Eating Artichokes in Rome
A Guide to Roman Artichokes
Anyone visiting Rome between Christmas and Easter would be a fool not to eat some local artichokes. Whether you opt for them fried, braised, tossed with pasta or raw in a salad, artichokes are one of the highlights of this period of the year and a sure sign that spring is on its way.
When to eat artichokes in Rome
Although artichokes start to appear at Roman market stalls from October onward, these varieties are mainly from southern Italy and France. While delicious in their own way and indispensable for certain recipes, the true Roman globe artichokes begin to pop up in the new year. Production increases (and prices decrease) fiercely as they hit peak season in early spring before we wave goodbye to them for another year. This seasonality, as with so much of the fresh produce in Italy, makes the few months of artichoke season an absolute joy as locals and visitors alike devour these odd-looking, purple-green flowers in as many ways as possible while they can.
How to eat artichokes in Rome
The locally-grown Roman artichoke varieties (look for romaneschi, cimaroli, or mammole) offer rich, fleshy, interior leaves and usually do not have the spiky inner choke often found in other types. While other countries usually eat the leaves and discard the stalk, in Rome we usually trim the hard, outer leaves along with the base and exterior part of the stem before preparing and cooking the artichokes whole, making the result fully edible (many Romans believe the stem, or gambo, to be the best, most flavorsome, part). Once cleaned it is important to rub them with fresh lemon and keep them in water with lemon juice to prevent them oxidizing and turning black.
While in peak season artichokes can be found on all menus in all forms, from pasta dishes with sliced artichokes and guanciale to thinly sliced artichoke salad served with shavings of parmesan. However, the two most common and traditional recipes are as follows:
Roman-Style Artichokes (Carciofi alla Romana)
After trimming the exterior, the internal cavity of the artichoke is stuffed with a mixture of finely chopped garlic and herbs (parsley and Roman wild mint). They are then packed stalk-up in a pan, covered with olive oil and water or white wine, and braised until they become soft and melt in the mouth.
Jewish-Style Artichokes (Carciofi alla Giudia)
Historically, a dish of Jewish-Roman cuisine, these fried artichokes are now fully integrated into Roman life. After cleaning, the artichokes are gently fried whole before being left to cool. Then, just before serving they are re-fried at a higher temperature to encourage them to open out like sunflowers and crisp up the leaves until they turn golden. After a sprinkle of salt, they are eaten petal-by-petal with the hands, like potato chips.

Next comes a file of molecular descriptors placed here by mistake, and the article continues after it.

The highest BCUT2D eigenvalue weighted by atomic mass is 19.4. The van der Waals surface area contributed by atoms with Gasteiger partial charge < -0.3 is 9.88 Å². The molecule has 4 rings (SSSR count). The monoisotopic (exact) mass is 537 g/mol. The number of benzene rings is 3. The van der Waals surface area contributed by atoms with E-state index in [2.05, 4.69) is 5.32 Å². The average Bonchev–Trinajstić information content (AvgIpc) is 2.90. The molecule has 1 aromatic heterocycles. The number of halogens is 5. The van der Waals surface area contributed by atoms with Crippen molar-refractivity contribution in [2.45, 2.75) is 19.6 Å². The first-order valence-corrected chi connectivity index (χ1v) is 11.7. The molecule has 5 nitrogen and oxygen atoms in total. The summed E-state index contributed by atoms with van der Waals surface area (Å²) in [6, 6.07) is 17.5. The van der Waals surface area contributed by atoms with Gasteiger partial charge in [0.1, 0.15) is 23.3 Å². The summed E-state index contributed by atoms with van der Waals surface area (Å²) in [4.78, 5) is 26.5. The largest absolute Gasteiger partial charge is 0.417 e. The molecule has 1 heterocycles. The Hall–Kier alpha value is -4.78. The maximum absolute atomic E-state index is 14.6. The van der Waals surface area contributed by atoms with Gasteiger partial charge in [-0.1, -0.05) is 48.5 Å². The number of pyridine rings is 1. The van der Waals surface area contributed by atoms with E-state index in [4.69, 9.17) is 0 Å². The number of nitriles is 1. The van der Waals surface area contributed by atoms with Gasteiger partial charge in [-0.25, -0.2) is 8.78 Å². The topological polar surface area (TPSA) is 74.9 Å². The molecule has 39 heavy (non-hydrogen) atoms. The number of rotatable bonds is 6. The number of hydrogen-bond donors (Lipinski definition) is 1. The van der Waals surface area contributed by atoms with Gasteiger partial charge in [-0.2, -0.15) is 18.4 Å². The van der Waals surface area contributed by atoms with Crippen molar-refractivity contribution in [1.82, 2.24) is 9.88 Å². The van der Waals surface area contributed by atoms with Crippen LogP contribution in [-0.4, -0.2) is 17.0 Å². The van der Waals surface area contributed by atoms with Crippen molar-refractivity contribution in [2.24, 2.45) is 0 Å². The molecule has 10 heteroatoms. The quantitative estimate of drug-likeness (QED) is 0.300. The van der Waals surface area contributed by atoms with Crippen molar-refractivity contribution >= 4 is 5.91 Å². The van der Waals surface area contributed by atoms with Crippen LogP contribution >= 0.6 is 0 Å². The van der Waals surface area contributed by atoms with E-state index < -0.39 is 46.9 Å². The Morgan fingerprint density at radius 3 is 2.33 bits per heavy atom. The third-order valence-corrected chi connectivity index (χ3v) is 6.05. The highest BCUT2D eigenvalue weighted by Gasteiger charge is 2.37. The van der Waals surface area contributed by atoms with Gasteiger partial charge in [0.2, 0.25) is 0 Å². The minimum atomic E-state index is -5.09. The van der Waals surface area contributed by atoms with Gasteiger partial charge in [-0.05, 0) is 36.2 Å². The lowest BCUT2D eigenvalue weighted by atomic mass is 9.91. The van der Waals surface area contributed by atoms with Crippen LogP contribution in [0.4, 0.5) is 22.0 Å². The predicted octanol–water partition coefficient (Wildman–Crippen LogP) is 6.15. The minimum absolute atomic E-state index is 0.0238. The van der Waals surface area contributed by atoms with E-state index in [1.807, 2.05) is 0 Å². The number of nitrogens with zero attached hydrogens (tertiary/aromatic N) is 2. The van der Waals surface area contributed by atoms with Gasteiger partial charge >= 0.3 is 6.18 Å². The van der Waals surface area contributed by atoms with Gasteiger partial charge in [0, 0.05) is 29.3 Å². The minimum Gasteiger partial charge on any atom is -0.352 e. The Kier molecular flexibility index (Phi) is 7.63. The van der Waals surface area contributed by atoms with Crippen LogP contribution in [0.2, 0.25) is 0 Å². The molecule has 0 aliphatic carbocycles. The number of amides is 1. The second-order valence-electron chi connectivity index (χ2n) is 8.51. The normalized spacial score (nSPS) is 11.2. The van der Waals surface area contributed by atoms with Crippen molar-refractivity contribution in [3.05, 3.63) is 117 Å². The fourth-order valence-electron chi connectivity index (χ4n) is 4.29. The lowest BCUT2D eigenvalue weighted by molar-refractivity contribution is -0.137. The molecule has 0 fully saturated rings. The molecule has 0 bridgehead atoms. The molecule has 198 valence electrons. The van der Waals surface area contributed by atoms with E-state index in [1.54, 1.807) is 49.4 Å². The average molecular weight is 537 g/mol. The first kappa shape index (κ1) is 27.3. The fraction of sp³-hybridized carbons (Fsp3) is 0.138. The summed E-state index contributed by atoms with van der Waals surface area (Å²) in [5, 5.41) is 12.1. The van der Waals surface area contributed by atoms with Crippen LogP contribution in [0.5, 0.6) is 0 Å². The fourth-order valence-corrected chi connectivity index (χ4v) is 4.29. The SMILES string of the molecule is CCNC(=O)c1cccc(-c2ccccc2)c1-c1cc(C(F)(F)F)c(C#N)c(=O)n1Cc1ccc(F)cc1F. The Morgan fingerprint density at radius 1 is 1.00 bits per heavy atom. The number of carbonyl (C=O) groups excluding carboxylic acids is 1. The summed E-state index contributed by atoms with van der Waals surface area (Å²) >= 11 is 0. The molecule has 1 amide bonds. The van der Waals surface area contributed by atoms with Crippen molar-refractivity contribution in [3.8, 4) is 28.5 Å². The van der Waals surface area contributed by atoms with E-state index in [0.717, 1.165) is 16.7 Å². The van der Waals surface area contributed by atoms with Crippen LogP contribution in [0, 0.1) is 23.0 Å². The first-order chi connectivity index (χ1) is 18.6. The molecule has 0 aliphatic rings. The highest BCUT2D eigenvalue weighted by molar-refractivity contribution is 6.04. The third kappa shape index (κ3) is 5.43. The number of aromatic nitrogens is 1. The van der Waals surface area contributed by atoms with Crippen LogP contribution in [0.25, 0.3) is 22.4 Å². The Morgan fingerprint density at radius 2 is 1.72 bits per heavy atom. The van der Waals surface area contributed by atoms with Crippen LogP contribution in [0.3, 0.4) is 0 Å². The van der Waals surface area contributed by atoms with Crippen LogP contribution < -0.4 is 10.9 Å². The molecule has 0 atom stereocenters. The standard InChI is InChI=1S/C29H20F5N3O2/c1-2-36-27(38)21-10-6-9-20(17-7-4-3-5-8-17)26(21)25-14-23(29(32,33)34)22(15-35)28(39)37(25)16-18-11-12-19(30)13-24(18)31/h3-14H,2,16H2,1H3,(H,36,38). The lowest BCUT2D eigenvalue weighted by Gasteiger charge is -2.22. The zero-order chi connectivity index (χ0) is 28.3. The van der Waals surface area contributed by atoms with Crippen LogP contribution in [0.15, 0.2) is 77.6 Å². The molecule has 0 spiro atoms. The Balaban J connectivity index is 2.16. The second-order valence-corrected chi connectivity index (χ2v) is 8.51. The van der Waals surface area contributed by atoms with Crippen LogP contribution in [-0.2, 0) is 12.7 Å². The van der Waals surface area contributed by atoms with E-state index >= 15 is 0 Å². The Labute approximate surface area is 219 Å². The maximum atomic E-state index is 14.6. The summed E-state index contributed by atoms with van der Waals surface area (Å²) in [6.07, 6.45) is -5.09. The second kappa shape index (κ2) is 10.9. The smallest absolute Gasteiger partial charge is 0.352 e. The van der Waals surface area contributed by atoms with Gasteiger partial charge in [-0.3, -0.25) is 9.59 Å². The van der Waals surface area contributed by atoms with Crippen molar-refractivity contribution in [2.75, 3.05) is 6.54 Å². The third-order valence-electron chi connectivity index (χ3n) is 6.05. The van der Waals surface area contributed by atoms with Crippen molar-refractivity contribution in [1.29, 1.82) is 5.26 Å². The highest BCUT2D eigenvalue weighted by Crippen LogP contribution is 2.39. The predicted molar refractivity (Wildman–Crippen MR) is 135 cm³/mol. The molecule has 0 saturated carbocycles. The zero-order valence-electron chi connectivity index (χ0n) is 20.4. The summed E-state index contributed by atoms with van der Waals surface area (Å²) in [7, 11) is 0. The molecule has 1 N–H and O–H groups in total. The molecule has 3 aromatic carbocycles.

Where to eat and buy artichokes in Rome
It is more about when than where. Although the importation of produce from abroad means that many restaurants in Rome will keep artichoke dishes on the menu 12 months of the year, in the summer they are likely to be substandard, especially if ordering the Roman recipes above. Once the season really kicks in they are found on most menus but generally the Jewish ghetto area of Rome is best-known for its fresh artichoke dishes and you will see mountains of them piled outside of the restaurants along Via Portico d’Ottavia. Remember that in Italy fresh seasonal produce is often not written on the menu as it is subject to change on a daily basis so make sure to ask if there are carciofi on offer that day.
Markets in Rome are the perfect place to buy the best artichokes and more often than not will even clean them for you for a small extra charge, saving you a lot of time and potential injury! If you tell the stallholder what you are planning to make they will happily ensure you have the right ingredients and may even impart their own recipe. To taste market-fresh artichokes head to Testaccio market where the huge range of street food stalls will serve up the Roman and Jewish versions for you to taste on the go.
Find out more about seasonal Roman produce on any of our morning cooking classes as they include a tour to the local food market. We’ve also got a tour of the Farmer’s Market in Rome which runs on Sundays when all other food markets are closed.